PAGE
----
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    ABSTRACT: Commercial charbroiling emissions are a significant source of ambient particulate matter (PM) in urban settings. The objective of this study was to determine whether organic extract of PM emissions from commercial charbroiling meat operations could induce an inflammatory response in human bronchial epithelial cells and whether this effect was mediated by oxidative stress. PM samples were collected during cooking hamburgers on a commercial-grade under-fired charbroiler and sequentially extracted with water and methanol to obtain the aqueous PM suspension (AqPM) and organic extract (OE). The pro-oxidative and pro-inflammatory effects of OE were assessed using human bronchial epithelial cell line BEAS-2B. While AqPM did not have any effect, OE effectively induced the expression of heme oxygennase-1 and cyclooxygenase-2 in BEAS-2B cells. OE also up-regulated the levels of IL-6, IL-8, and prostaglandin E2. OE-induced cellular inflammatory response could be effectively suppressed by the antioxidant N-acetyl cysteine, nuclear factor (erythroid-derived 2)-like 2 activator sulforaphane and p38 MAPK inhibitor SB203580. In conclusion, organic chemicals emitted from commercial charbroiling meat operations could induce an inflammatory response in human bronchial epithelial cells, which was mediated by oxidative stress and p38 MAPK.
    Toxicology Reports 12/2014; 1. DOI:10.1016/j.toxrep.2014.09.015
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    • "ular stress response pathways . Cellular stress response hierarchies have been linked to induction of differing gene clusters depending upon the level and type of agent applied [ Li et al . , 2002a ; Benton et al . , 2006 ; de Graaf et al . , 2009 ; Woods et al . , 2009 ] and the tissue / cell type under investigation [ Toussaint et al . , 2000b ; Li et al . , 2002b ; Murray et al . , 2004 ] . Among the three distinct phenotypes of surviving cell clones detected in the SRR assay , only Phenotype - Hprt / HPRT — clones have been evaluated frequently as bio - markers for quantitative investigation of environmental agent - induced effects [ Albertini and Hayes , 1997 ; Albertini et al . , 2010 ] . Mut"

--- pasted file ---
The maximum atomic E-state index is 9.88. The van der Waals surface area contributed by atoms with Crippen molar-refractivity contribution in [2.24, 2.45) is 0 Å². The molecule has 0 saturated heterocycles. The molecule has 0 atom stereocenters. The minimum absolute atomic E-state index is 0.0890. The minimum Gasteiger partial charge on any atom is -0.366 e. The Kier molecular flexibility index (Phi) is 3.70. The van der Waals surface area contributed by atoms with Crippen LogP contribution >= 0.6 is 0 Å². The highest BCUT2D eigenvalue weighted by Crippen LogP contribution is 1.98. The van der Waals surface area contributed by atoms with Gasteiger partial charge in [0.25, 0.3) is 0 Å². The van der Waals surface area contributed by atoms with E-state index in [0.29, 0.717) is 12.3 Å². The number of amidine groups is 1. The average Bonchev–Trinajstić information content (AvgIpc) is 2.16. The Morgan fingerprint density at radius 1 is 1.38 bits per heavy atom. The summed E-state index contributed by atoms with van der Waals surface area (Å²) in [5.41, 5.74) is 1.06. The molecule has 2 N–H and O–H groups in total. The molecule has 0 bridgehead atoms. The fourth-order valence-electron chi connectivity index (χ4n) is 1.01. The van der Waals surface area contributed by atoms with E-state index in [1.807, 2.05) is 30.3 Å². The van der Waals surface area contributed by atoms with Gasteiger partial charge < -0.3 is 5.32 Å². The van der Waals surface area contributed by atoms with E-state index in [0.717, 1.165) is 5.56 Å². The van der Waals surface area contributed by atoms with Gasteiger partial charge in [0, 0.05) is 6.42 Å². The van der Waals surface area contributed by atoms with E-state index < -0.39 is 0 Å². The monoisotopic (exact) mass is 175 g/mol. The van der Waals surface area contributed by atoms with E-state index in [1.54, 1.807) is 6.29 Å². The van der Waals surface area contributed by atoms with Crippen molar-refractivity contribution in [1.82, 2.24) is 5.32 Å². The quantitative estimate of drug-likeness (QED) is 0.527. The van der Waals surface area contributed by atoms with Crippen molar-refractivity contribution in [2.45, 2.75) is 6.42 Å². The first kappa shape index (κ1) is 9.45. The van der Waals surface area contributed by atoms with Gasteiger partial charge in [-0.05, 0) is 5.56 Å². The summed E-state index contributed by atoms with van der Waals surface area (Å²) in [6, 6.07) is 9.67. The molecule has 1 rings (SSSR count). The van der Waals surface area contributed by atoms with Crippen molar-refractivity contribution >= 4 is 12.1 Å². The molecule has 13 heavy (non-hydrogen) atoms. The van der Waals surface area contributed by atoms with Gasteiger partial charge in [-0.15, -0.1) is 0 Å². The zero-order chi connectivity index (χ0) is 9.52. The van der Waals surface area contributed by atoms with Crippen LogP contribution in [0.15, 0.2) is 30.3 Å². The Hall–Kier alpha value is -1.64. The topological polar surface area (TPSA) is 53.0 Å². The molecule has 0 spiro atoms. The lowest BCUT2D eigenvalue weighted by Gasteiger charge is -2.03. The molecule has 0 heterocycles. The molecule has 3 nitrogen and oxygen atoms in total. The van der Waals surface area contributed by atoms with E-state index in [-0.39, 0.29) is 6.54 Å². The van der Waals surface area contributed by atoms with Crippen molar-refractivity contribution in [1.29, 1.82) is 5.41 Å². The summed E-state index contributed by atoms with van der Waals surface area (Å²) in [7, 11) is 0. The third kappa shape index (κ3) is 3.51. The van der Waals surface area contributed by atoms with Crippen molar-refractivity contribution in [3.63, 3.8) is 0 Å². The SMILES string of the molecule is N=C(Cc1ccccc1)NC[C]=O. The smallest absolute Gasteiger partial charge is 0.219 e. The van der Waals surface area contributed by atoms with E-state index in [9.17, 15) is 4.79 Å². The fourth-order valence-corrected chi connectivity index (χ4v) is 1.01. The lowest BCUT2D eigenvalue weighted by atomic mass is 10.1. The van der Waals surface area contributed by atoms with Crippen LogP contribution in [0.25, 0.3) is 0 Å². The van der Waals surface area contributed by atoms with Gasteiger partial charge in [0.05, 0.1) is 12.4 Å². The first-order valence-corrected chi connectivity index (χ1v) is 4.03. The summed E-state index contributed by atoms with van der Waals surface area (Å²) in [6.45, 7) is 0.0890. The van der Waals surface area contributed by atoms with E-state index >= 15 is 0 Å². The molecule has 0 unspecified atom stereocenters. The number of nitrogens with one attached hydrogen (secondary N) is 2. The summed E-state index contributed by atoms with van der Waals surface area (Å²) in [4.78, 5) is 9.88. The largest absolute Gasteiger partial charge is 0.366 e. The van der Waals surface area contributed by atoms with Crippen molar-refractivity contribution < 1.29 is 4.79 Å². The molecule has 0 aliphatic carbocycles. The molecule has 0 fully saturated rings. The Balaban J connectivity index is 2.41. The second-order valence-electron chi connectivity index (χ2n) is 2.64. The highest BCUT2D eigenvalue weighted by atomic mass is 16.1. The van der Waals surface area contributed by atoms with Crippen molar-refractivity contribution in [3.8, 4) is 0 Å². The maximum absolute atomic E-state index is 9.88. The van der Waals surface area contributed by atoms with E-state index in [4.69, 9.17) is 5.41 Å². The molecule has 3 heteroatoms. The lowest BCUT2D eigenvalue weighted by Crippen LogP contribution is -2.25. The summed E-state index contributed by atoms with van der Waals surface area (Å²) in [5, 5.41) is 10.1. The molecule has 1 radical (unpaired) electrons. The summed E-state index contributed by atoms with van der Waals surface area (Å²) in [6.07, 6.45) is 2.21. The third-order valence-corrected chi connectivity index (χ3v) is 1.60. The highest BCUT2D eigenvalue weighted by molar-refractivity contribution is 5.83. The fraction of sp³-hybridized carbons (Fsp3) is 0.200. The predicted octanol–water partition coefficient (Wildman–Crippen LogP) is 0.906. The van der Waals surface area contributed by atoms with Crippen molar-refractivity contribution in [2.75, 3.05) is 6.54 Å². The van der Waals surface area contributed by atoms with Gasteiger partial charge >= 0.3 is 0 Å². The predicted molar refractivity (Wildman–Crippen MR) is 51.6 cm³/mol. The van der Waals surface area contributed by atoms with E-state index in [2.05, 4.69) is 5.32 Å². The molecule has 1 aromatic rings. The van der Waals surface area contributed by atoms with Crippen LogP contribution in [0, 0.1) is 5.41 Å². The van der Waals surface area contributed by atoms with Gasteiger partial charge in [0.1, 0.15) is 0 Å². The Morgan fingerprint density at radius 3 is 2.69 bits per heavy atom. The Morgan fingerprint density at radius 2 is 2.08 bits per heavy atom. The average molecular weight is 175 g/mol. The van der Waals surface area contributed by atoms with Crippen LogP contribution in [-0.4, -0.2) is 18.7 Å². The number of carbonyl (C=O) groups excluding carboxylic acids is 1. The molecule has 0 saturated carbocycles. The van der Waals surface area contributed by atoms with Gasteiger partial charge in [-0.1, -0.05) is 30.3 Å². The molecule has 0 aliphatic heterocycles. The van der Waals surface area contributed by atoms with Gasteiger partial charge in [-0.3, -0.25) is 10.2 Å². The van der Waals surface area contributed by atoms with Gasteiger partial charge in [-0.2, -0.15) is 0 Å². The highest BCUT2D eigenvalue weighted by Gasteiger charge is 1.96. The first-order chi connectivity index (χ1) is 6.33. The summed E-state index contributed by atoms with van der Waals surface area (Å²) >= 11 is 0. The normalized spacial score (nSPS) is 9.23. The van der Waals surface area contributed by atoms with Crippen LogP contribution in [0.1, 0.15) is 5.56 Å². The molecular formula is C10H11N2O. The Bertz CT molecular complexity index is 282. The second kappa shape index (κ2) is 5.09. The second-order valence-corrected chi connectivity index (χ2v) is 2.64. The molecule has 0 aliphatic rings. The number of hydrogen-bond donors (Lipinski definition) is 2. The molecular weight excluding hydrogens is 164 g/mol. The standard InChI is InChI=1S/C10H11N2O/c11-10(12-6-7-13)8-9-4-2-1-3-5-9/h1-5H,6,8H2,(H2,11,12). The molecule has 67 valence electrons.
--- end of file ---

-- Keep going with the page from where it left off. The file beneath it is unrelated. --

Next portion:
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    ABSTRACT: The events or factors that lead from normal cell function to conditions and diseases such as aging or cancer reflect complex interactions between cells and their environment. Cellular stress responses, a group of processes involved in homeostasis and adaptation to environmental change, contribute to cell survival under stress and can be resolved with damage avoidance or damage tolerance outcomes. To investigate the impact of environmental agents/conditions upon cellular stress response outcomes in epithelium, a novel quantitative assay, the "stress response resolution" (SRR) assay, was developed. The SRR assay consists of pretreatment with a test agent or vehicle followed later by a calibrated stress conditions exposure step (here, using 6-thioguanine). Pilot studies conducted with a spontaneously-immortalized murine mammary epithelial cell line pretreated with vehicle or 20 µg N-ethyl-N-nitrososurea/ml medium for 1 hr, or two hTERT-immortalized human bronchial epithelial cell lines pretreated with vehicle or 100 µM zidovudine/lamivudine for 12 days, found minimal alterations in cell morphology, survival, or cell function through 2 weeks post-exposure. However, when these pretreatments were followed 2 weeks later by exposure to calibrated stress conditions of limited duration (for 4 days), significant alterations in stress resolution were observed in pretreated cells compared with vehicle-treated control cells, with decreased damage avoidance survival outcomes in all cell lines and increased damage tolerance outcomes in two of three cell lines. These pilot study results suggest that sub-cytotoxic pretreatments with chemical mutagens have long-term adverse impact upon the ability of cells to resolve subsequent exposure to environmental stressors. Environ. Mol. Mutagen. 00:000-000, 2013. © 2013 Wiley Periodicals, Inc.
    Environmental and Molecular Mutagenesis 05/2013; 54(4). DOI:10.1002/em.21772 · 2.63 Impact Factor